Great Plains Grazing puts on webinar for farmers and ranchers to determine cattle nutrient intake.

MANHATTAN, Kan. – How well do conservation practices, such as reduced tillage, reduce nutrient and sediment losses from agricultural fields? Researchers with Great Plains Grazing have helped develop a web-based tool to try to help answer this question. It’s the topic of a webinar on Tuesday, July 23.
The Nutrient Tracking Tool (NTT) allows producers to evaluate how different conservation practices can improve water quality on their fields and farms. The tool’s results are based on site-specific conditions (such as soils, slope, and weather) and on-farm management practices. Users can compare environmental impacts such as nitrogen, phosphorus and sediment losses, as well as estimated yields of various management scenarios. Results are presented in both tabular and graphical formats to allow producers to make informed decisions on the types of conservation practices that can most benefit their operations.
Researchers from the Texas Institute for Applied Research (TIAER) at Tarleton State University will present a free webinar “Nutrient Tracking Tool (NTT): Decision Support for Conservation Management” on Tuesday, July 23 at 2 p.m. (CDT).
Ali Saleh is an associate director at TIAER, where he develops and evaluates hydrologic models and the impacts of different management practices for local producers and land managers. His research and writings address wind and water erosion, water quality modeling and related issues, physical and chemical analysis of soil, and design and evaluation of irrigation and drainage systems.
Edward Osei joined TIAER in 1996. His primary responsibilities include computer modeling of economic issues involved in environmental policy assessment. His areas of interest include computer modeling of economic processes, nonpoint source pollution, natural resource and environmental economics, and farm management and production economics.
Narayanan Kannan is a research scientist with TIAER and a faculty member in the Center for Environmental Studies at Tarleton. His research focuses on development and application of computer models for solving challenging water resources problems. He developed a computer model to estimate water use, energy requirement and greenhouse gas emissions associated with livestock production.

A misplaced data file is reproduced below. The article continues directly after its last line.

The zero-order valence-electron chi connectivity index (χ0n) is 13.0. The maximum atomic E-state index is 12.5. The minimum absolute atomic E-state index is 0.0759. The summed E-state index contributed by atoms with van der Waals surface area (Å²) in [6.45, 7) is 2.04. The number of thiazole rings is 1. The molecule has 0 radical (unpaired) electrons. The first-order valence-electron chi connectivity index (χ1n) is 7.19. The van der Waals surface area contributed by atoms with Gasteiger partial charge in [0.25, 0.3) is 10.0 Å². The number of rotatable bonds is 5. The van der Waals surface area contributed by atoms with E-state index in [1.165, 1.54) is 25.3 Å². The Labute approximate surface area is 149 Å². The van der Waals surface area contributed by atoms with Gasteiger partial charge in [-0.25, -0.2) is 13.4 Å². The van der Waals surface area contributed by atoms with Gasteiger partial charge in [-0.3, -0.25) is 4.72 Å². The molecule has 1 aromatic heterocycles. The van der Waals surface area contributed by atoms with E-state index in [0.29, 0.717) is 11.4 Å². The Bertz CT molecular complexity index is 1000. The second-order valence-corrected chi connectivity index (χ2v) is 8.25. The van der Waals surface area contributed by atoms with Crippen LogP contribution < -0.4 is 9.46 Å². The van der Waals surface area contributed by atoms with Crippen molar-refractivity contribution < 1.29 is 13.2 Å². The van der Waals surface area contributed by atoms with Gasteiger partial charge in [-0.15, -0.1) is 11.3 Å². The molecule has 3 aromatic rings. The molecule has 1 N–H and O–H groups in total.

This webinar will describe the NTT and new components added as a result of the Great Plains Grazing project, including an Animal Production Life Cycle Analysis Tool (APLCAT) and a Farm Economic model (FEM). The APLCAT estimates water use, energy use, nutrient balance, and greenhouse gas emissions (methane, N2O, and CO2) associated with beef cattle production. In addition to the model validation, multiple scenarios were tested to estimate various environmental improvement opportunities in beef cattle production. Routines within FEM are used to estimate costs and returns, based primarily on livestock and crop operations, ownership and characteristics of structures, facilities and equipment, financing terms, land areas and uses, livestock nutrition, and manure production and handling.
Underpinning the NTT Tool is the Agricultural Policy Environmental eXtender (APEX) model, the same model used for USDA’s Conservation Effects Assessment Program (CEAP) to assess environmental impacts at the national and regional scales. Currently, the USDA Office of Environmental Market is planning to use NTT as part of a water quality trading program.
This webinar is part of a recurring series hosted by Great Plains Grazing, a U.S. Department of Agriculture-Agriculture and Food Research Initiative-Coordinated Agricultural Project (USDA-AFRI-CAP) grant. The webinar series aims to provide research-based information, and is targeted for producers and extension agents. Previous webinars are archived and available for viewing on the Great Plains Grazing website:
Interested individuals can register online for the free webinar at: